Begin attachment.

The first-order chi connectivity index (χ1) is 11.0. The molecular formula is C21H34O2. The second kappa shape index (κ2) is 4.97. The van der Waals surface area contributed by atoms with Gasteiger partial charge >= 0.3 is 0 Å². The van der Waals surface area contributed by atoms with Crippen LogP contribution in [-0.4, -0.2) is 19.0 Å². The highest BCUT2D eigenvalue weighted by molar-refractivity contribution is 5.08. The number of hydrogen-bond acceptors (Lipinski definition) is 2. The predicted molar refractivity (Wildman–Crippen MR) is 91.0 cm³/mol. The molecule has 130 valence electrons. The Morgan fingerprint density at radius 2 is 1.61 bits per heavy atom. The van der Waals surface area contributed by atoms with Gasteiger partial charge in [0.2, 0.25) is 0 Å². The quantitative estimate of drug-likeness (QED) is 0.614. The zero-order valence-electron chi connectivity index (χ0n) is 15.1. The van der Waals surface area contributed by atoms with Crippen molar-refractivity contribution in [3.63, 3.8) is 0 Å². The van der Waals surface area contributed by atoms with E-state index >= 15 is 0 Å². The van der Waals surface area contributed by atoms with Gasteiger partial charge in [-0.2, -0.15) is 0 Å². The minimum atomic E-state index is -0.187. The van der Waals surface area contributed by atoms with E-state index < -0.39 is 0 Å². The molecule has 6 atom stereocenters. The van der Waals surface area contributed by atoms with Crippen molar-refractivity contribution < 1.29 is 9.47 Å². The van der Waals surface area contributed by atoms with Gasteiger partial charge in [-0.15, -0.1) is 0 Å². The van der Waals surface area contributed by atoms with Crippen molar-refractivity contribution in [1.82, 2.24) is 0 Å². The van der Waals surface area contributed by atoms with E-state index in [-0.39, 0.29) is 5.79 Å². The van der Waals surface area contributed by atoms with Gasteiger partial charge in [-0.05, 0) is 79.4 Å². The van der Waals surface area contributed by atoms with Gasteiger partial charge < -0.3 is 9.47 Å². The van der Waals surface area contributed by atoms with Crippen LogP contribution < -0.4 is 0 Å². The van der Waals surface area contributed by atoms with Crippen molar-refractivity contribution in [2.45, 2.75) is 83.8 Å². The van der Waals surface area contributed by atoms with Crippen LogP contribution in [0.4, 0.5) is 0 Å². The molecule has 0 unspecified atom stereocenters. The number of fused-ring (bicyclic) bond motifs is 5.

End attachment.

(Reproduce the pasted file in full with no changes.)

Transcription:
The first-order chi connectivity index (χ1) is 11.0. The molecular formula is C21H34O2. The second kappa shape index (κ2) is 4.97. The van der Waals surface area contributed by atoms with Gasteiger partial charge >= 0.3 is 0 Å². The van der Waals surface area contributed by atoms with Crippen LogP contribution in [-0.4, -0.2) is 19.0 Å². The highest BCUT2D eigenvalue weighted by molar-refractivity contribution is 5.08. The number of hydrogen-bond acceptors (Lipinski definition) is 2. The predicted molar refractivity (Wildman–Crippen MR) is 91.0 cm³/mol. The molecule has 130 valence electrons. The Morgan fingerprint density at radius 2 is 1.61 bits per heavy atom. The van der Waals surface area contributed by atoms with Gasteiger partial charge in [0.2, 0.25) is 0 Å². The quantitative estimate of drug-likeness (QED) is 0.614. The zero-order valence-electron chi connectivity index (χ0n) is 15.1. The van der Waals surface area contributed by atoms with Crippen molar-refractivity contribution in [3.63, 3.8) is 0 Å². The van der Waals surface area contributed by atoms with E-state index >= 15 is 0 Å². The van der Waals surface area contributed by atoms with Gasteiger partial charge in [-0.2, -0.15) is 0 Å². The minimum atomic E-state index is -0.187. The van der Waals surface area contributed by atoms with E-state index < -0.39 is 0 Å². The molecule has 6 atom stereocenters. The van der Waals surface area contributed by atoms with Crippen molar-refractivity contribution < 1.29 is 9.47 Å². The van der Waals surface area contributed by atoms with Gasteiger partial charge in [-0.15, -0.1) is 0 Å². The van der Waals surface area contributed by atoms with Crippen molar-refractivity contribution in [1.82, 2.24) is 0 Å². The van der Waals surface area contributed by atoms with E-state index in [-0.39, 0.29) is 5.79 Å². The van der Waals surface area contributed by atoms with Gasteiger partial charge in [-0.05, 0) is 79.4 Å². The van der Waals surface area contributed by atoms with Gasteiger partial charge < -0.3 is 9.47 Å². The van der Waals surface area contributed by atoms with Crippen LogP contribution < -0.4 is 0 Å². The van der Waals surface area contributed by atoms with Crippen molar-refractivity contribution in [2.45, 2.75) is 83.8 Å². The van der Waals surface area contributed by atoms with Crippen LogP contribution in [0.4, 0.5) is 0 Å². The molecule has 0 unspecified atom stereocenters. The number of fused-ring (bicyclic) bond motifs is 5.